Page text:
28 March 2008

I just got out of a very dismal meeting at Company B. Seems a lot of people are about to get screwed, on both sides.

The short end of it is Company A and B are, for all intents and purposes, combining. Most people will surely fall overboard. For the others there is hope but its tainted and complicated.

Company A has been running just fine with their current headcount. Therefore anyone who lands a gig at Company A will be shoving someone else out. Company A doesn't need any new staff. They'd like to take the best from both sides and call it a day. I believe Black Flag called it 'The Process of Weeding Out' but they may've been referring to something else.

Company A also thinks everyone here at company B is overpaid. Therefore we should expect "comparable" but not "matched" offers from Company A. That was enlightening and depressing all in one breath.

OK, so here are the rules:

If we turn down said offer from Company A we get nothing; no pro rata bonus, no severance, no parting gifts, no membership to the steak sauce of the month club, etc. We forfeit it all if we turn down their offer.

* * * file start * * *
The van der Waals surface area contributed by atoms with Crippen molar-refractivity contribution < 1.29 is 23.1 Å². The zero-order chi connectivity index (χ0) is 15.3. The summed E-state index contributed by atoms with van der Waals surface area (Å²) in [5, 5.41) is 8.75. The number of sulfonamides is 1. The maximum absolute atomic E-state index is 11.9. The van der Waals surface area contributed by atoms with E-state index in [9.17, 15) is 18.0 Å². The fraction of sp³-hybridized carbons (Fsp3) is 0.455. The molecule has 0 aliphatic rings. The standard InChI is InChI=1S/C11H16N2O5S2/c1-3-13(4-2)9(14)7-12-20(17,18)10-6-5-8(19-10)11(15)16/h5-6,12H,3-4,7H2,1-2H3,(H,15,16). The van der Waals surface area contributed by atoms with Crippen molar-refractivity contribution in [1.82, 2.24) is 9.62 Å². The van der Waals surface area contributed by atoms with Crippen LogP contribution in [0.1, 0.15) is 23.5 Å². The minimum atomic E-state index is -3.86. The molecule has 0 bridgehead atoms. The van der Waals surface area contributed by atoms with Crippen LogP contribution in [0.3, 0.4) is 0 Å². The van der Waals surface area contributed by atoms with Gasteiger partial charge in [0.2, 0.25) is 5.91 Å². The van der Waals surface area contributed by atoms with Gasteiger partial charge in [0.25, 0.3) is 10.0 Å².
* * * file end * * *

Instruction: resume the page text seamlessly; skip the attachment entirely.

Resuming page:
If we are let go we get the lion's share: bonuses galore, severance, unused vacation days paid and if necessary we'd be immediately eligible for unemployment.

And so here is the dilemma:

With the job market completely flooded right now I'd obviously rather not lose my job however I might stand to make more money in the short term off my severance and goodbye pay than I would from the new job's potential salary.

And so do I go in there and sell myself and "knock 'em dead" just to land the inevitably shitty offer? Do I go in there and sell myself for a gig I know I'm overqualified for but in their eyes overpaid for?

Or do I go in there with a giant ketchup stain on my shirt, send text messages during the interview and act like I couldn't give a fuck hoping they'll turn me down (and thus letting me go) so I can get all my parting gifts, bonuses and steak sauce?

Then again Peter went in there like he didn't give a fuck and he got promoted...

Meanwhile, back at the ranch:
10 resumes a day, no takers: A mortgage underwriter saw the writing on the wall and started looking for a new job in November. Now out of work, he's trying to get his foot back in the door of a financial firm. {CNN MONEY}

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